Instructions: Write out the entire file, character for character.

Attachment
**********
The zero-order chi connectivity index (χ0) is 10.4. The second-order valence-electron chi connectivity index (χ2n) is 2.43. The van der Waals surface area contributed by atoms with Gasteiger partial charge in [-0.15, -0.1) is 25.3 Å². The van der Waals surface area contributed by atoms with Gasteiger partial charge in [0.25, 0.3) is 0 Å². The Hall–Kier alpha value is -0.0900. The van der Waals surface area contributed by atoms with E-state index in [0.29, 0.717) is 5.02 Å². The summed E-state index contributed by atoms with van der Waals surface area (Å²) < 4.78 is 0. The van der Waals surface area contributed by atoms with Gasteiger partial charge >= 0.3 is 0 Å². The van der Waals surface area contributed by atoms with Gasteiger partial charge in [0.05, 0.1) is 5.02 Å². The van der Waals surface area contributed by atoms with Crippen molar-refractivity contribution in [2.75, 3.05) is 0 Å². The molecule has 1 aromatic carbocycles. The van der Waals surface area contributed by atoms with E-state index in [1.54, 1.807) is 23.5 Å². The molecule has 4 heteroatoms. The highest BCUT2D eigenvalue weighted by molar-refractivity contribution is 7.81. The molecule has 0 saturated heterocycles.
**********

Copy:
The zero-order chi connectivity index (χ0) is 10.4. The second-order valence-electron chi connectivity index (χ2n) is 2.43. The van der Waals surface area contributed by atoms with Gasteiger partial charge in [-0.15, -0.1) is 25.3 Å². The van der Waals surface area contributed by atoms with Gasteiger partial charge in [0.25, 0.3) is 0 Å². The Hall–Kier alpha value is -0.0900. The van der Waals surface area contributed by atoms with E-state index in [0.29, 0.717) is 5.02 Å². The summed E-state index contributed by atoms with van der Waals surface area (Å²) < 4.78 is 0. The van der Waals surface area contributed by atoms with Gasteiger partial charge >= 0.3 is 0 Å². The van der Waals surface area contributed by atoms with Gasteiger partial charge in [0.05, 0.1) is 5.02 Å². The van der Waals surface area contributed by atoms with Crippen molar-refractivity contribution in [2.75, 3.05) is 0 Å². The molecule has 1 aromatic carbocycles. The van der Waals surface area contributed by atoms with E-state index in [1.54, 1.807) is 23.5 Å². The molecule has 4 heteroatoms. The highest BCUT2D eigenvalue weighted by molar-refractivity contribution is 7.81. The molecule has 0 saturated heterocycles.